In looking back, I am understanding how the requirement to be my own best friend has always lead me into internal conversations.

One great thing about human relationships is that we can spread the ambiguity and ambivalence.   The final answer might be patchwork and rough, but at least in the conversations we have leading up to that point we get to take pure and perfect positions, arguing for this factor or that, fighting out a compromise outside ourselves.

For example, a family may have to choose if they want to attend an event or not.  Their process of making that decision is externalized.   It may be true that it is both an obligation and there are preferable things to do, but when one person takes one position and another takes another, it works to process.

For an introvert dealing with stigma who lives an internalized life, well, it’s not that simple.  Analysis paralysis is easy.

The therapist I saw in the 1980s noticed.  “I have people come in all the time telling me that, for example, ‘My boss is an idiot,'” he told me.  “But you come in and tell me that, and then tell me “but the reason he is making those choices is because. . .’   You take their position, work to understand, have compassion.  That’s different.”

Other people see that.  One commenter on this blog offered “I feel a certain hope that your compassion is going to get you past these things…

But that compassion is very much part of my internalized conversations, that requirement to puzzle things out inside by taking multiple positions to find some kind of center.

Recently, for example, I know I have lost that balance, falling too far onto the cynical & sad side.   In the past when this happened, I would often find myself writing a letter to me, reminding me of hope & possibility, of the good things lost in the mess.

I take these internal conversations as normal now, unremarkable.  It just happens.  The first time I met Virginia Prince, she thought I wasn’t embracing my femme side.  I wondered which femme side she was talking about; my Jonathan Winters energy always ended up with lots of voices bouncing around in my head.

I guess I can’t imagine how you can possibly save yourself until and unless you can listen to many parts of you, the many points of view that are required to describe a complex world and a nuanced worldview.  I know that I can no more see my own heart than I can see the back of my own head; I can only see the choices I make (or want to make) and learn from those choices.

I have seen lots of therapeutic techniques designed to foster this kind of inner conversation, down to watching someone hop between chairs labeled with points of view in a demonstration at IFGE Portland 1994.  Many have figured out that to live the examined life we have to be willing to examine our own inner voices.

I know that some believe I have taken this a bit far, adopting a number of posting personae over the years.  But this has been useful to me, speaking in another voice and seeing what comes out.  The process of becoming someone else to understand them has always served me well, as it has many shamans and femmes through the centuries.    When Ms. Rachelle tells me she finds my written conversations good because she can easily tell the difference in voice and point of view, I know I have succeeded.  In fact, hidden on this blog is a very long series of conversations between me and a therapist also played by me, conversations that came out of some very, very tough times.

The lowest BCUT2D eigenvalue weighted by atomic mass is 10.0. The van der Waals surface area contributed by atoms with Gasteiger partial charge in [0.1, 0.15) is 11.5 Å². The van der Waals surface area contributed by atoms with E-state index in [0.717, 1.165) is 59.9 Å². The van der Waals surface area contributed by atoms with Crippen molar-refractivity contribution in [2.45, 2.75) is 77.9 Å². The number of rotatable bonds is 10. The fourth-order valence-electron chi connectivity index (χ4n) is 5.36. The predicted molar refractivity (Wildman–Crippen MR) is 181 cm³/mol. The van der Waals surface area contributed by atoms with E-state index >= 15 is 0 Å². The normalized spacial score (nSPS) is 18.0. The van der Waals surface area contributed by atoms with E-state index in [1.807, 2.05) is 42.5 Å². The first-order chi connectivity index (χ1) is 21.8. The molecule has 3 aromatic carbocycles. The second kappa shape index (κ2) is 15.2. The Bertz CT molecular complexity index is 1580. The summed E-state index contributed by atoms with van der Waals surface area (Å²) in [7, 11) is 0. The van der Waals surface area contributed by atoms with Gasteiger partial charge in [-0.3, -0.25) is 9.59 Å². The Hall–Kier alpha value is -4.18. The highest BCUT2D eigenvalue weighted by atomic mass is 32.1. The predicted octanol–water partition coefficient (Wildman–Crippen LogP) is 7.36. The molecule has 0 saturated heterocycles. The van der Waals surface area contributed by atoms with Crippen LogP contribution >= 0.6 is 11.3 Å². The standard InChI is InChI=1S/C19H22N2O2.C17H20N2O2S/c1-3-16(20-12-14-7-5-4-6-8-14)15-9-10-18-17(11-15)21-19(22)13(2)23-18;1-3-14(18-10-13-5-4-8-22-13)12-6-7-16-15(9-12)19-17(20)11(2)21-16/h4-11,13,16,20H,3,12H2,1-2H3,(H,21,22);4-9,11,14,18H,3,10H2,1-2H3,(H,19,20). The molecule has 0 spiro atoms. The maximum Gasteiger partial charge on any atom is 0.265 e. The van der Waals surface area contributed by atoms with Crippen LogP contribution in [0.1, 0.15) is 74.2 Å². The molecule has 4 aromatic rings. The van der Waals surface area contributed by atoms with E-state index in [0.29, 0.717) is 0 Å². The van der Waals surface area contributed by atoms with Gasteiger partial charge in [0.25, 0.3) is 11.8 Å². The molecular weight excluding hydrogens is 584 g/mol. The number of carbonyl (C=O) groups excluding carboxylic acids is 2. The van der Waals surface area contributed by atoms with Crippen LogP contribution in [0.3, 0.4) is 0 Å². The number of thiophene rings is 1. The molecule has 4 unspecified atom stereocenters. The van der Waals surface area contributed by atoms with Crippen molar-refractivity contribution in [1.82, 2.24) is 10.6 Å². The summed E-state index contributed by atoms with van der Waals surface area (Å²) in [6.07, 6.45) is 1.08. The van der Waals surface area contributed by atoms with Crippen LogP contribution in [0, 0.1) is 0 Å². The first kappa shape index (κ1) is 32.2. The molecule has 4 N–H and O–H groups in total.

I know that my own inner conversations have been key to my own self-discovery and actualization.  I have let the facets speak, and they have helped me map my own inner landscape.

For me, I don’t know how I would survive without a thriving inner conversation, a talk show in my head.

But maybe tha’t’s just me.

Pretending Not

Yes.  There is no doubt that some people freak when they meet someone trans.  And I know that most of us have the dream of not being freaky, of being normative.

But in the long run, I believe that people freak more at someone pretending not to be trans.

We each have a passing distance, whatever that is.  Get closer than that and our history and biology become clear.

To assert that we have always been what we are today can seem delusional and disconnected to others around us.  They may not directly call us out, but they see.    To make those assertions we have to act in confidence, and that often means deliberately not seeing through the eyes of others to know how we are being viewed.  It also often means finding someone or some group to scapegoat for our failures in passing as what we assert ourselves to be.

Jessica Pettit teaches the lesson of hypothetical transpeople who need to be allowed to assert their own claims of  invisibility.  Yet those transpeople can never stand for themselves and stand for others who have a trans body and a trans history.

People know what they know.  And I believe what they want to know about transpeople is that we are connected and interacting with the world they live in, not isolated from that world and the people in it.

Yeah, sometimes we do pass as having been born normative for our gender presentation.   I know that I can pretty easily pass on cursory inspection, but that on closer inspection my bones and voice tell another story.  And I also know that if I try to keep passing, I deny that voice and stay in a place where I have to cut off more than just my genitals.

We all get smart.  TBB won’t talk on a cell in the women’s room, for example.  Doesn’t want her disembodied voice coming from a stall.

But, I believe, pretending not to be trans is more isolating and more scary to others than being a part of the world, even if that means we are trans in the world.

Yes, even if we have always dreamed of not being trans.